On Friday 27 September, Hertford College celebrated the forthcoming centenary of its bridge alongside a Mini — marking 100 years of car manufacturing in Oxford, too. In this article, Dr Christopher Tyerman, Senior Research Fellow and Tutor in History at Hertford College, explains the complex past of the bridge.
The bridge linking the old and new quadrangles of Hertford College was opened on 14 January 1914. Designed, as had been all the new buildings erected since the college’s foundation in 1874, by the fashionable architect T.G. Jackson, it presented a far from neutral aesthetic statement, inscribing not only Jackson’s own architectural principles of what he called ‘judicious eclecticism’ but also now long-forgotten debates over the nature of the new college, its educational purpose and academic credentials.
The new Hertford College was born of a series of paradoxes. Magdalen Hall, its institutional progenitor, had flourished in the nineteenth century, its lack of restrictive statutes allowing it to admit a wide range of fee-paying undergraduates at modest charge, a contemporary version of open access. However, the reforms of the 1850s and 1870s had freed other colleges from their statutory straightjackets allowing them to undercut halls such as Magdalen Hall in numbers, facilities and social standing. The foundation of Keble in 1868 further threatened Magdalen Hall’s market. Principal Richard Michell (1805-77) saw incorporation as a college as the only way to avoid the fate of most other Oxford halls that had either gone bust or been ingested by colleges.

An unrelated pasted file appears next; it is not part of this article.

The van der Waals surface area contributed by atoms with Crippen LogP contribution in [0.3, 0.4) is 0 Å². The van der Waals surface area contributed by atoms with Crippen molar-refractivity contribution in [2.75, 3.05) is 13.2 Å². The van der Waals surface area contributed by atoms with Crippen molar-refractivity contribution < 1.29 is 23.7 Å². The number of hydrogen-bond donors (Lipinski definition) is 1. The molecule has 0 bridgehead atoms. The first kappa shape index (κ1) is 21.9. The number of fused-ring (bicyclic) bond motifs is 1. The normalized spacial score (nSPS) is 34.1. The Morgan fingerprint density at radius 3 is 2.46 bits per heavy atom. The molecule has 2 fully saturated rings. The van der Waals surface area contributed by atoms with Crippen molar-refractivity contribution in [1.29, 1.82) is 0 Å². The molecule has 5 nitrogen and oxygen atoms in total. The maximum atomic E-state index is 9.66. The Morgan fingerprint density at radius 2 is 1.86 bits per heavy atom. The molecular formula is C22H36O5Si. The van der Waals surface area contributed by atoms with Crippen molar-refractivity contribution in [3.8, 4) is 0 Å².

Michell was a reformer, believing in extending the curriculum and in fostering a genuinely educational tutorial system. However, his plan required endowment. Fortuitously, the banker T.C.Baring offered to endow a new college lavishly – in the end his donations amounting to over £210,000, the equivalent today of around £25 million. Contrary to legend, Hertford was not originally an especially poor college. Baring, though, was a difficult customer – ‘a reactionary curmudgeon’ – and deeply opposed to reform. He wished to tie his endowment to the proviso that new fellows of the college should be unmarried Anglican clerics nominated by him, in direct challenge to the reforming Act of 1871.
Apart from being of dubious legality, Baring’s conditions contradicted Michell’s whole reformist policy. Enter at this point F. H. Jeune (1843-1905), a young barrister specialising in ecclesiastical law. He helped finesse the details of Baring’s endowment to make it legal and acceptable to MPs, allowing them to pass the private Act of Parliament that incorporated the new college. Baring’s role was hidden in an anonymous trust. Jeune became one of the very first new fellows of Hertford in 1874. Later a judge and elevated to the peerage as Baron St Helier (where he had been born), Jeune was, like Baring, a Low Church evangelical, involved in cases over High Church tendencies in the Anglican church, but, unlike Baring, a reformer. Henry Boyd, another of the first new fellows of Hertford who became Principal in 1877, was also a reformer but, like Jeune and Baring, suspicious of the Romish aura that surrounded the rival foundation of Keble. These disparate tendencies combined in Jackson’s architecture and nowhere more obviously than in the bridge.